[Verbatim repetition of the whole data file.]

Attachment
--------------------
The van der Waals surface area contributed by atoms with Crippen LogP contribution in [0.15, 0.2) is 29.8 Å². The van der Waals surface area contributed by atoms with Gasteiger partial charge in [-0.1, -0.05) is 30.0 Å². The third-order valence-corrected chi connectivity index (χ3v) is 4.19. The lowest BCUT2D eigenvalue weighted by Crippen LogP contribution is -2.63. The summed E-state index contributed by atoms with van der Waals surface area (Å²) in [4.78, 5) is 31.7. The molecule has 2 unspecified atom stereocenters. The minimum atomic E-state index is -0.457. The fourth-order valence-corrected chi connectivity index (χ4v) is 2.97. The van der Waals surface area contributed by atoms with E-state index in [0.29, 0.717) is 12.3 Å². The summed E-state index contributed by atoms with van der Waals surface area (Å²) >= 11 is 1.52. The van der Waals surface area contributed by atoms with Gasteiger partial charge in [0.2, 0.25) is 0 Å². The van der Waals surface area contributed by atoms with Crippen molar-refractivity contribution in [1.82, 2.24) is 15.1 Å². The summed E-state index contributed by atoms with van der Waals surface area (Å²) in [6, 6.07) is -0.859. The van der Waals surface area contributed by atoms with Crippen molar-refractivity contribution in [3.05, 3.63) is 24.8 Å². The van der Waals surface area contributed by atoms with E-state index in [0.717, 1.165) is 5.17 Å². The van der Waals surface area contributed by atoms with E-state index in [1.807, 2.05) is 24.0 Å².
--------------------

The van der Waals surface area contributed by atoms with Crippen LogP contribution in [0.15, 0.2) is 29.8 Å². The van der Waals surface area contributed by atoms with Gasteiger partial charge in [-0.1, -0.05) is 30.0 Å². The third-order valence-corrected chi connectivity index (χ3v) is 4.19. The lowest BCUT2D eigenvalue weighted by Crippen LogP contribution is -2.63. The summed E-state index contributed by atoms with van der Waals surface area (Å²) in [4.78, 5) is 31.7. The molecule has 2 unspecified atom stereocenters. The minimum atomic E-state index is -0.457. The fourth-order valence-corrected chi connectivity index (χ4v) is 2.97. The van der Waals surface area contributed by atoms with E-state index in [0.29, 0.717) is 12.3 Å². The summed E-state index contributed by atoms with van der Waals surface area (Å²) >= 11 is 1.52. The van der Waals surface area contributed by atoms with Gasteiger partial charge in [0.2, 0.25) is 0 Å². The van der Waals surface area contributed by atoms with Crippen molar-refractivity contribution in [1.82, 2.24) is 15.1 Å². The summed E-state index contributed by atoms with van der Waals surface area (Å²) in [6, 6.07) is -0.859. The van der Waals surface area contributed by atoms with Crippen molar-refractivity contribution in [3.05, 3.63) is 24.8 Å². The van der Waals surface area contributed by atoms with E-state index in [0.717, 1.165) is 5.17 Å². The van der Waals surface area contributed by atoms with E-state index in [1.807, 2.05) is 24.0 Å².